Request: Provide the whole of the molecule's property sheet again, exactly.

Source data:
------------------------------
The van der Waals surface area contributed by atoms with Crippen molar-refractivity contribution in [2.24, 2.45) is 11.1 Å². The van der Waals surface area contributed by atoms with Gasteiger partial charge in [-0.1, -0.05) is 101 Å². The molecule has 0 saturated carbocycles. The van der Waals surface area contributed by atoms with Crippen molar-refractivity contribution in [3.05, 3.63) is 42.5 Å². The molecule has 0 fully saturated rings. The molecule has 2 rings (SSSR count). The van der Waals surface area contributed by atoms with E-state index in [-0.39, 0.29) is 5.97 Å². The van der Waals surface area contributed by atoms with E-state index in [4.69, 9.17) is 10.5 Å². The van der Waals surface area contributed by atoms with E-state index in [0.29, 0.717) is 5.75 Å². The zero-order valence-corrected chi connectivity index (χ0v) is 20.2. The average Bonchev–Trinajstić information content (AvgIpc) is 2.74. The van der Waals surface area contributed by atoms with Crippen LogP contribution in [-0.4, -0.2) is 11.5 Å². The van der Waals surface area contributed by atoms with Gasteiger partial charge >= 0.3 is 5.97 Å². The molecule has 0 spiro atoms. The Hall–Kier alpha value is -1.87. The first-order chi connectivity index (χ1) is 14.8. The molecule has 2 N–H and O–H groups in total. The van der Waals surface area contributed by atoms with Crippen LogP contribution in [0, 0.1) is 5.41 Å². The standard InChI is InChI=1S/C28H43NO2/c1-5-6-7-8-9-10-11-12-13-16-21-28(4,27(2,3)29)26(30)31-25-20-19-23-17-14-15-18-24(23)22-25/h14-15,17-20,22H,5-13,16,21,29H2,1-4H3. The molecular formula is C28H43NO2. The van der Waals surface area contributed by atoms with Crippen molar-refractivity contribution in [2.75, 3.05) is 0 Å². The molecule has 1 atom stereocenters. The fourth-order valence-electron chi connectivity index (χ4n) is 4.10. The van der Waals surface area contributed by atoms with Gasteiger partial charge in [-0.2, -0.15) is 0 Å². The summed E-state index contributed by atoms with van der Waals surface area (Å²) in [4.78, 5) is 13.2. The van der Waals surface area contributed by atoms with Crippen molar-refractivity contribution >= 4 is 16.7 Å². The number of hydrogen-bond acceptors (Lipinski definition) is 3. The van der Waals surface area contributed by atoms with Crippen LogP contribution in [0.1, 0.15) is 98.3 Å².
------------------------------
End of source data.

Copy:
The van der Waals surface area contributed by atoms with Crippen molar-refractivity contribution in [2.24, 2.45) is 11.1 Å². The van der Waals surface area contributed by atoms with Gasteiger partial charge in [-0.1, -0.05) is 101 Å². The molecule has 0 saturated carbocycles. The van der Waals surface area contributed by atoms with Crippen molar-refractivity contribution in [3.05, 3.63) is 42.5 Å². The molecule has 0 fully saturated rings. The molecule has 2 rings (SSSR count). The van der Waals surface area contributed by atoms with E-state index in [-0.39, 0.29) is 5.97 Å². The van der Waals surface area contributed by atoms with E-state index in [4.69, 9.17) is 10.5 Å². The van der Waals surface area contributed by atoms with E-state index in [0.29, 0.717) is 5.75 Å². The zero-order valence-corrected chi connectivity index (χ0v) is 20.2. The average Bonchev–Trinajstić information content (AvgIpc) is 2.74. The van der Waals surface area contributed by atoms with Crippen LogP contribution in [-0.4, -0.2) is 11.5 Å². The van der Waals surface area contributed by atoms with Gasteiger partial charge >= 0.3 is 5.97 Å². The molecule has 0 spiro atoms. The Hall–Kier alpha value is -1.87. The first-order chi connectivity index (χ1) is 14.8. The molecule has 2 N–H and O–H groups in total. The van der Waals surface area contributed by atoms with Crippen LogP contribution in [0, 0.1) is 5.41 Å². The standard InChI is InChI=1S/C28H43NO2/c1-5-6-7-8-9-10-11-12-13-16-21-28(4,27(2,3)29)26(30)31-25-20-19-23-17-14-15-18-24(23)22-25/h14-15,17-20,22H,5-13,16,21,29H2,1-4H3. The molecular formula is C28H43NO2. The van der Waals surface area contributed by atoms with Crippen molar-refractivity contribution in [2.75, 3.05) is 0 Å². The molecule has 1 atom stereocenters. The fourth-order valence-electron chi connectivity index (χ4n) is 4.10. The van der Waals surface area contributed by atoms with Gasteiger partial charge in [-0.2, -0.15) is 0 Å². The summed E-state index contributed by atoms with van der Waals surface area (Å²) in [4.78, 5) is 13.2. The van der Waals surface area contributed by atoms with Crippen molar-refractivity contribution >= 4 is 16.7 Å². The number of hydrogen-bond acceptors (Lipinski definition) is 3. The van der Waals surface area contributed by atoms with Crippen LogP contribution in [0.1, 0.15) is 98.3 Å².